At least two-thirds of government executives acknowledge that their organisation needs to change faster over the next three years to keep up with changing business conditions – but only 27% feel significant or extreme pressure to adapt to the rapid change required.

Meanwhile, 55% expect slight or no technology-led disruption over the next three years, compared to just 29% of business executives across all sectors.

“This research was conducted on behalf of Ricoh by The Economist Intelligence Unit in Europe,” says Richard Pinker, MD of Ricoh SA. “However, many of the findings ring true for South Africa where our government faces many of the same socio-economic challenges of its counterparts in the European Union.”

However, the report also shows that 71% of government executives have already experienced technology-driven changes to the way they operate in the last three years. “While that’s true for Europe it is not necessarily the case in South Africa where we have experienced isolated pockets of digital intervention in government departments,” says Pinker.

In Europe government executives want to be more agile and 45% rank recruiting new employees and 44% improving core business processes as the top two areas where they expect to see most change over the next three years. In South Africa government has expressed on numerous occasions the desire to improve service delivery at all levels.

“Digital interaction between government and its people leads to numerous service delivery benefits, which are a key goal of our government organisations in South Africa,” says Pinker.

“One of the reasons that Europeans government executives feel little pressure to speed up the rate of change is that they have a 44% adoption of digital services. That’s not the case in South Africa. Our major digital service is e-filing from SARS, which is an unqualified success but there are few other examples like it.”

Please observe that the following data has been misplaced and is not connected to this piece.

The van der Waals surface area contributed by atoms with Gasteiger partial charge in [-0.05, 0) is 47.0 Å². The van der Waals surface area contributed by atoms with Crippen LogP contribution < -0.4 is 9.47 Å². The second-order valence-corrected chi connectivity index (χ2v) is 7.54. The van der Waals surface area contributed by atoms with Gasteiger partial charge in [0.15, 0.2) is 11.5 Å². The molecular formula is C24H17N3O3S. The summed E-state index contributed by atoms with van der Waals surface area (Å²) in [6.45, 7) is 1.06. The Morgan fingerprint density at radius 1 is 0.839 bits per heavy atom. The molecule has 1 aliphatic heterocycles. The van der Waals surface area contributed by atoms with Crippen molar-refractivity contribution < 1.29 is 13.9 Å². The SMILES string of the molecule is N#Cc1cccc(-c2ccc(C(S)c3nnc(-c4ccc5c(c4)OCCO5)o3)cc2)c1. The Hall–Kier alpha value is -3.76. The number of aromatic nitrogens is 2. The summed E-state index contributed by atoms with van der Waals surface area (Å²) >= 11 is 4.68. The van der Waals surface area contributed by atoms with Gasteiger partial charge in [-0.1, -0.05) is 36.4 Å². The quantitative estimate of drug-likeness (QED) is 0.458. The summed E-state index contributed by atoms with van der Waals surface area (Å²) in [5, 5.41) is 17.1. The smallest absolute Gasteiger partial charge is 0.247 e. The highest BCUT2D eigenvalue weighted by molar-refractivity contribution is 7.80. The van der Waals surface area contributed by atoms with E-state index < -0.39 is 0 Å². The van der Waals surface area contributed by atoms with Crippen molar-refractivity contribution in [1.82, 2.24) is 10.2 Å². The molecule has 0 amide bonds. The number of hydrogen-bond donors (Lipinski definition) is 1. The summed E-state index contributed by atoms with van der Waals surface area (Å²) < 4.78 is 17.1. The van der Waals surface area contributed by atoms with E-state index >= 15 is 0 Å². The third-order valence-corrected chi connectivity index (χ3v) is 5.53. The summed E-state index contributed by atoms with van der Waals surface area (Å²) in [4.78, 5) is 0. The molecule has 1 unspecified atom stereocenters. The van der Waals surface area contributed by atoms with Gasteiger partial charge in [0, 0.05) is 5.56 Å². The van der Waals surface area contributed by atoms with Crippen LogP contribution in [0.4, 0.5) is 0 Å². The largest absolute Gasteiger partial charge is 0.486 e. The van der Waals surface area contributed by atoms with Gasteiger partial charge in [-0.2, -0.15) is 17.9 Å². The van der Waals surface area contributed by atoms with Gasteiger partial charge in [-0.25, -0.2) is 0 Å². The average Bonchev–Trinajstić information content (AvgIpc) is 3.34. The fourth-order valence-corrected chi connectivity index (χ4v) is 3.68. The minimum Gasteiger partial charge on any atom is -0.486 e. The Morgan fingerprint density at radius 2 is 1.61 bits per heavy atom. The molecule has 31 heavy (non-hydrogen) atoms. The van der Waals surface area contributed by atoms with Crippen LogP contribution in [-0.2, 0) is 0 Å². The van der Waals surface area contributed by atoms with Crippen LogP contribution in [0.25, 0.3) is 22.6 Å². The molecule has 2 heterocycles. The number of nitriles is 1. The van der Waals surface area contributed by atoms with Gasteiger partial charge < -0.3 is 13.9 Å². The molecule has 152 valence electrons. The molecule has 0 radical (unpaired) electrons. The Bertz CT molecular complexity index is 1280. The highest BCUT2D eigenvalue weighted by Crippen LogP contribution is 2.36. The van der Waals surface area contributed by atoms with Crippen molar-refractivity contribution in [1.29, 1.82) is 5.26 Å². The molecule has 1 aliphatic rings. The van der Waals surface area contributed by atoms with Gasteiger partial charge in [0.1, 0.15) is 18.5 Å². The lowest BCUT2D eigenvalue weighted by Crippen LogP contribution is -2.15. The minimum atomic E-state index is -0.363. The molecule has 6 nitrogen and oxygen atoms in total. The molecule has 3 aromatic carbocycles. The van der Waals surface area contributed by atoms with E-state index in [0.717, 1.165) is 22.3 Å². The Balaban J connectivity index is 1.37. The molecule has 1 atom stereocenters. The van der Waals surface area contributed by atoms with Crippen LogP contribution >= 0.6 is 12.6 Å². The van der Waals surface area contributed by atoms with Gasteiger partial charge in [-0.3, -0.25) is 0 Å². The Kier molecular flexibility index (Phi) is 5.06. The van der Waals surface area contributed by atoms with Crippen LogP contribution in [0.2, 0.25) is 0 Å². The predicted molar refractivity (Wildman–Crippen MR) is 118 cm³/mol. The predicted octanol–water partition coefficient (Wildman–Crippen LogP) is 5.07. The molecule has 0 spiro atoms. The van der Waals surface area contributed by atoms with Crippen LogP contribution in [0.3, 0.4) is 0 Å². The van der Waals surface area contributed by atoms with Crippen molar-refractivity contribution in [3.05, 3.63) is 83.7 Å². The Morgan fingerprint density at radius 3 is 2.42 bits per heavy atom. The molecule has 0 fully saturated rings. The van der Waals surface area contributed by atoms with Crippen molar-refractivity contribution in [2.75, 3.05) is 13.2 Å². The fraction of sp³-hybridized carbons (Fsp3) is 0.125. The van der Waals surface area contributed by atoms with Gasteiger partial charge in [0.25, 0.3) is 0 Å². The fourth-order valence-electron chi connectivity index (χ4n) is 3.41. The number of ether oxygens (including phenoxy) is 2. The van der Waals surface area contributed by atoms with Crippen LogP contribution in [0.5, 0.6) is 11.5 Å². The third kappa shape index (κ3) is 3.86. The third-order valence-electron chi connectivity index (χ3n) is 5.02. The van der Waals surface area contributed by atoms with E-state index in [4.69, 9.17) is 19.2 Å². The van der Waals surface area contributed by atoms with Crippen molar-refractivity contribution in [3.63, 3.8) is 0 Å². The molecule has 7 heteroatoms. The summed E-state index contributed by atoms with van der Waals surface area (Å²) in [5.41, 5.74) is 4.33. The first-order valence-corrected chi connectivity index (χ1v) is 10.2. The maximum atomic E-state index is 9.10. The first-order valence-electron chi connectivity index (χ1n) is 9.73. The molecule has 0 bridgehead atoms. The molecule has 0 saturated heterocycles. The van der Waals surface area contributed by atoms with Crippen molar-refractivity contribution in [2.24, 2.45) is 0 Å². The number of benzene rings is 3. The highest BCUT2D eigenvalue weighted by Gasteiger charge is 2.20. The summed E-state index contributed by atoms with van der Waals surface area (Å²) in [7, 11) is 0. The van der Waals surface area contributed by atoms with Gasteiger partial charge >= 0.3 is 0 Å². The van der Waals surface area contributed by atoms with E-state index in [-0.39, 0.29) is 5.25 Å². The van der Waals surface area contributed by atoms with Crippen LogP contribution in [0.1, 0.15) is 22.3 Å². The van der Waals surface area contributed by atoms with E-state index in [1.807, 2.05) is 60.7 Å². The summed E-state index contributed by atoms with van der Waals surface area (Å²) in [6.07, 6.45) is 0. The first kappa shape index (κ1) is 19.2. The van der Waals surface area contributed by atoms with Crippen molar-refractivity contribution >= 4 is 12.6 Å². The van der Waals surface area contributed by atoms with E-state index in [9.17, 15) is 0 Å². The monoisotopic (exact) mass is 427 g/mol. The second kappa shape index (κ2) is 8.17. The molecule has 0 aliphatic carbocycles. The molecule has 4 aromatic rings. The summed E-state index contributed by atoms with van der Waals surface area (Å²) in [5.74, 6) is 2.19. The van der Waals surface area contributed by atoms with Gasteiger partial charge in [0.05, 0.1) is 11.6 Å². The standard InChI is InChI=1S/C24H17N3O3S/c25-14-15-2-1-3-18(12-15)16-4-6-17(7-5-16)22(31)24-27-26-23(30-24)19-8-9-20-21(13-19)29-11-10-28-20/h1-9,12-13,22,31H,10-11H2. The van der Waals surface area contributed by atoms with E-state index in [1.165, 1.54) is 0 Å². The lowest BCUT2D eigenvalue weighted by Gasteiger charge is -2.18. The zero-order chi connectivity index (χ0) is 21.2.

Government executives acknowledge there are several critical areas of focus if they are to improve citizen satisfaction. The areas cited as most crucial to their organisation in the future are: recruiting new staff; attracting and retaining customers (citizens); improving core business processes; and accessing business critical information.

This broad mix of priorities indicates that there is a lot to do, but many governments are already benefitting significantly from their digital transformations.

The report highlights several examples – “in Spain, three out of four administrative procedures are now initiated online. This cuts red tape and has saved companies 19-billion Euros in the past five years alone”.

In Estonia “100 information systems [are] connected through a legally-mandated data exchange layer. This interoperability has enabled [it] to provide about 2 500 e-services for its citizens.”

And in Denmark, they are “working towards making the use of the digital channels mandatory by law …, progressing to use a digital channel for at least 80% of all written communications between citizens or businesses and public authorities by 2015.”

However many of the government executives surveyed in Europe show concern that rapid change will bring increased risk to their citizen communications. Forty-five percent rated the IT function and 45% marketing of equal primary concern when changing business functions quickly.

However, as e-government becomes the norm, opening online paths to communicate is more essential than ever before and must be managed alongside the needs to those citizens that have not readily embraced the digital world.

Cross-media communications, data security, analytics, clearly defined processes and integrated technology platforms are essential ingredients to minimise risk, maximise citizen satisfaction and create efficiencies.

“One example is a public railway network in Spain,” says Pinker. “They managed the concessionary travel cards process with more than 80 000 applications from citizens each year. They automated the process so that they can interact directly with travellers to validate data and issue personalised travel cards and they’ve effectively reduced the waiting time by 50%.”

With effective digitised processes there are cost savings too, derived from reduced duplication, increased productivity and less waste.

Yih-Jeou Wang, head of International Co-operation at Denmark’s agency for digitisation, interviewed in the Economist Intelligence Unit report sums up the challenge of speed for government organisations by saying: “We’re looking for cost savings, but not by cutting back the quality of public services. In fact, we see the smart use of ICT as a way of empowering our citizens in the sense that they are experiencing more freedom in living their everyday lives.”